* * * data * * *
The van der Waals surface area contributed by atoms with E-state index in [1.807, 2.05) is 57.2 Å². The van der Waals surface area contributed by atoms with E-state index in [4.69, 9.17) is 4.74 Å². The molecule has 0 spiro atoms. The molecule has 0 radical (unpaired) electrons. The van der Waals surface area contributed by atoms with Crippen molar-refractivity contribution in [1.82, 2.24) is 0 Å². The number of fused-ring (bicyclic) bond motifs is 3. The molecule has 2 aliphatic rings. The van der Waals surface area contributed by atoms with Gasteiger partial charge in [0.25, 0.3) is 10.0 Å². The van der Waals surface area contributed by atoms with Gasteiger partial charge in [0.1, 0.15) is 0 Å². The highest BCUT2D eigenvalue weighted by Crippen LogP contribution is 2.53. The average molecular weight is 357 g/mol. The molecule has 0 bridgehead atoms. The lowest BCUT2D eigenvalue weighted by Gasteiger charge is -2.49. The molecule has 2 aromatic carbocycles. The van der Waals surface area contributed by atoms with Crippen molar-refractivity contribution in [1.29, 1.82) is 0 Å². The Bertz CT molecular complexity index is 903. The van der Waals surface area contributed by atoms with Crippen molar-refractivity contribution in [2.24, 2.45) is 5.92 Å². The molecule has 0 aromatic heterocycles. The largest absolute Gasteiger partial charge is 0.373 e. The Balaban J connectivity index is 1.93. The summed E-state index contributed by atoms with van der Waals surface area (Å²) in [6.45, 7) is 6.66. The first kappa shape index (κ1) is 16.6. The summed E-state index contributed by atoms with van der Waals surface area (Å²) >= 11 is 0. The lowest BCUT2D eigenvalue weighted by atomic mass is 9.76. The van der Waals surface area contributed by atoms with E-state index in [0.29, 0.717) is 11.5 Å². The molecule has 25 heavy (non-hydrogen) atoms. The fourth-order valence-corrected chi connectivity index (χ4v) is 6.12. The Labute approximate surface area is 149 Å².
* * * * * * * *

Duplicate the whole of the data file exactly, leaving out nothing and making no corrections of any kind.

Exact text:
The van der Waals surface area contributed by atoms with E-state index in [1.807, 2.05) is 57.2 Å². The van der Waals surface area contributed by atoms with E-state index in [4.69, 9.17) is 4.74 Å². The molecule has 0 spiro atoms. The molecule has 0 radical (unpaired) electrons. The van der Waals surface area contributed by atoms with Crippen molar-refractivity contribution in [1.82, 2.24) is 0 Å². The number of fused-ring (bicyclic) bond motifs is 3. The molecule has 2 aliphatic rings. The van der Waals surface area contributed by atoms with Gasteiger partial charge in [0.25, 0.3) is 10.0 Å². The van der Waals surface area contributed by atoms with Gasteiger partial charge in [0.1, 0.15) is 0 Å². The highest BCUT2D eigenvalue weighted by Crippen LogP contribution is 2.53. The average molecular weight is 357 g/mol. The molecule has 0 bridgehead atoms. The lowest BCUT2D eigenvalue weighted by Gasteiger charge is -2.49. The molecule has 2 aromatic carbocycles. The van der Waals surface area contributed by atoms with Crippen molar-refractivity contribution in [1.29, 1.82) is 0 Å². The Bertz CT molecular complexity index is 903. The van der Waals surface area contributed by atoms with Crippen molar-refractivity contribution in [2.24, 2.45) is 5.92 Å². The molecule has 0 aromatic heterocycles. The largest absolute Gasteiger partial charge is 0.373 e. The Balaban J connectivity index is 1.93. The summed E-state index contributed by atoms with van der Waals surface area (Å²) in [6.45, 7) is 6.66. The first kappa shape index (κ1) is 16.6. The summed E-state index contributed by atoms with van der Waals surface area (Å²) >= 11 is 0. The lowest BCUT2D eigenvalue weighted by atomic mass is 9.76. The van der Waals surface area contributed by atoms with E-state index in [0.29, 0.717) is 11.5 Å². The molecule has 25 heavy (non-hydrogen) atoms. The fourth-order valence-corrected chi connectivity index (χ4v) is 6.12. The Labute approximate surface area is 149 Å².